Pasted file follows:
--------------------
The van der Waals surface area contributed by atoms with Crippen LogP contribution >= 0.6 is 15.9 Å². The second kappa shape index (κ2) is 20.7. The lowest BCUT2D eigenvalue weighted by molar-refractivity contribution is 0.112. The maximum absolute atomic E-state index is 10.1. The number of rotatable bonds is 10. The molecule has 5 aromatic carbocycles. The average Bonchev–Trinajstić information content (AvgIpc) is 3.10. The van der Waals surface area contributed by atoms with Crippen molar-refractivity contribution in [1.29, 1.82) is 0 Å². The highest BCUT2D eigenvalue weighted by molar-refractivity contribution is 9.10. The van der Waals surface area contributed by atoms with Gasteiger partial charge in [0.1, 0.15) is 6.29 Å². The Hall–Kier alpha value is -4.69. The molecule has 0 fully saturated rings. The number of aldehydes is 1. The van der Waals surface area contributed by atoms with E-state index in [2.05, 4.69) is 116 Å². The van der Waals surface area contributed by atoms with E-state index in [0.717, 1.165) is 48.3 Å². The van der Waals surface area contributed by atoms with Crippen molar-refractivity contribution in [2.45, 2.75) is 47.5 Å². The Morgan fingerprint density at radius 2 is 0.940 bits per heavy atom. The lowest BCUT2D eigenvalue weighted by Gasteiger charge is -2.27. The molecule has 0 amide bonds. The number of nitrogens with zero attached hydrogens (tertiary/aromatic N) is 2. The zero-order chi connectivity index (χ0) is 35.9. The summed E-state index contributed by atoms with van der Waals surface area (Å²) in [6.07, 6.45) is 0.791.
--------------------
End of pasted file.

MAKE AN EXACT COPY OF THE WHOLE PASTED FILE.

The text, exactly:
The van der Waals surface area contributed by atoms with Crippen LogP contribution >= 0.6 is 15.9 Å². The second kappa shape index (κ2) is 20.7. The lowest BCUT2D eigenvalue weighted by molar-refractivity contribution is 0.112. The maximum absolute atomic E-state index is 10.1. The number of rotatable bonds is 10. The molecule has 5 aromatic carbocycles. The average Bonchev–Trinajstić information content (AvgIpc) is 3.10. The van der Waals surface area contributed by atoms with Crippen molar-refractivity contribution in [1.29, 1.82) is 0 Å². The highest BCUT2D eigenvalue weighted by molar-refractivity contribution is 9.10. The van der Waals surface area contributed by atoms with Gasteiger partial charge in [0.1, 0.15) is 6.29 Å². The Hall–Kier alpha value is -4.69. The molecule has 0 fully saturated rings. The number of aldehydes is 1. The van der Waals surface area contributed by atoms with E-state index in [2.05, 4.69) is 116 Å². The van der Waals surface area contributed by atoms with E-state index in [0.717, 1.165) is 48.3 Å². The van der Waals surface area contributed by atoms with Crippen molar-refractivity contribution in [2.45, 2.75) is 47.5 Å². The Morgan fingerprint density at radius 2 is 0.940 bits per heavy atom. The lowest BCUT2D eigenvalue weighted by Gasteiger charge is -2.27. The molecule has 0 amide bonds. The number of nitrogens with zero attached hydrogens (tertiary/aromatic N) is 2. The zero-order chi connectivity index (χ0) is 35.9. The summed E-state index contributed by atoms with van der Waals surface area (Å²) in [6.07, 6.45) is 0.791.